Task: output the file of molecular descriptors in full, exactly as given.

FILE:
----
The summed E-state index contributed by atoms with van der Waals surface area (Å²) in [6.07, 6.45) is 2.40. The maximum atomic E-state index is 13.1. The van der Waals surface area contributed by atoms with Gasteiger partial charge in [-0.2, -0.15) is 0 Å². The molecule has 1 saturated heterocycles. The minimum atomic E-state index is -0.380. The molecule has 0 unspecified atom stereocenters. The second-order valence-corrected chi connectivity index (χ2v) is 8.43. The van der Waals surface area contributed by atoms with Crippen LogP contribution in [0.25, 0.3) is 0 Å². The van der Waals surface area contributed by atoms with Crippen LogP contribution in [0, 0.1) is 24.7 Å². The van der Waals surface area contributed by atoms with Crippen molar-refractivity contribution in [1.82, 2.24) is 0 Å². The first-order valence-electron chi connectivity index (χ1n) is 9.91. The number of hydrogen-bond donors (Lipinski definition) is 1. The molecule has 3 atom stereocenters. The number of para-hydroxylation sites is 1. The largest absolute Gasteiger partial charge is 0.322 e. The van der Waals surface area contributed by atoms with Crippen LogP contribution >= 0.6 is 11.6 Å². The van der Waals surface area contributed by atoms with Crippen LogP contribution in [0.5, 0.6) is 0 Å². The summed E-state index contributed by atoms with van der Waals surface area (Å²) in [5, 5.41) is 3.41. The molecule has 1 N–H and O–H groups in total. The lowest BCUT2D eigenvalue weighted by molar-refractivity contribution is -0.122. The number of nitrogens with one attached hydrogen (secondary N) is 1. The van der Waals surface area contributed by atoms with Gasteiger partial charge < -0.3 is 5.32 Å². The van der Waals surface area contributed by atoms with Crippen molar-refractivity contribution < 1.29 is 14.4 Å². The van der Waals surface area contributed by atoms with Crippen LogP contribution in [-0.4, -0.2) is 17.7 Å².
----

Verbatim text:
The summed E-state index contributed by atoms with van der Waals surface area (Å²) in [6.07, 6.45) is 2.40. The maximum atomic E-state index is 13.1. The van der Waals surface area contributed by atoms with Gasteiger partial charge in [-0.2, -0.15) is 0 Å². The molecule has 1 saturated heterocycles. The minimum atomic E-state index is -0.380. The molecule has 0 unspecified atom stereocenters. The second-order valence-corrected chi connectivity index (χ2v) is 8.43. The van der Waals surface area contributed by atoms with Crippen LogP contribution in [0.25, 0.3) is 0 Å². The van der Waals surface area contributed by atoms with Crippen LogP contribution in [0, 0.1) is 24.7 Å². The van der Waals surface area contributed by atoms with Crippen molar-refractivity contribution in [1.82, 2.24) is 0 Å². The first-order valence-electron chi connectivity index (χ1n) is 9.91. The number of hydrogen-bond donors (Lipinski definition) is 1. The molecule has 3 atom stereocenters. The number of para-hydroxylation sites is 1. The largest absolute Gasteiger partial charge is 0.322 e. The van der Waals surface area contributed by atoms with Crippen LogP contribution >= 0.6 is 11.6 Å². The van der Waals surface area contributed by atoms with Crippen LogP contribution in [0.5, 0.6) is 0 Å². The summed E-state index contributed by atoms with van der Waals surface area (Å²) in [5, 5.41) is 3.41. The molecule has 1 N–H and O–H groups in total. The lowest BCUT2D eigenvalue weighted by molar-refractivity contribution is -0.122. The number of nitrogens with one attached hydrogen (secondary N) is 1. The van der Waals surface area contributed by atoms with Gasteiger partial charge < -0.3 is 5.32 Å². The van der Waals surface area contributed by atoms with Crippen molar-refractivity contribution < 1.29 is 14.4 Å². The van der Waals surface area contributed by atoms with Crippen LogP contribution in [-0.4, -0.2) is 17.7 Å².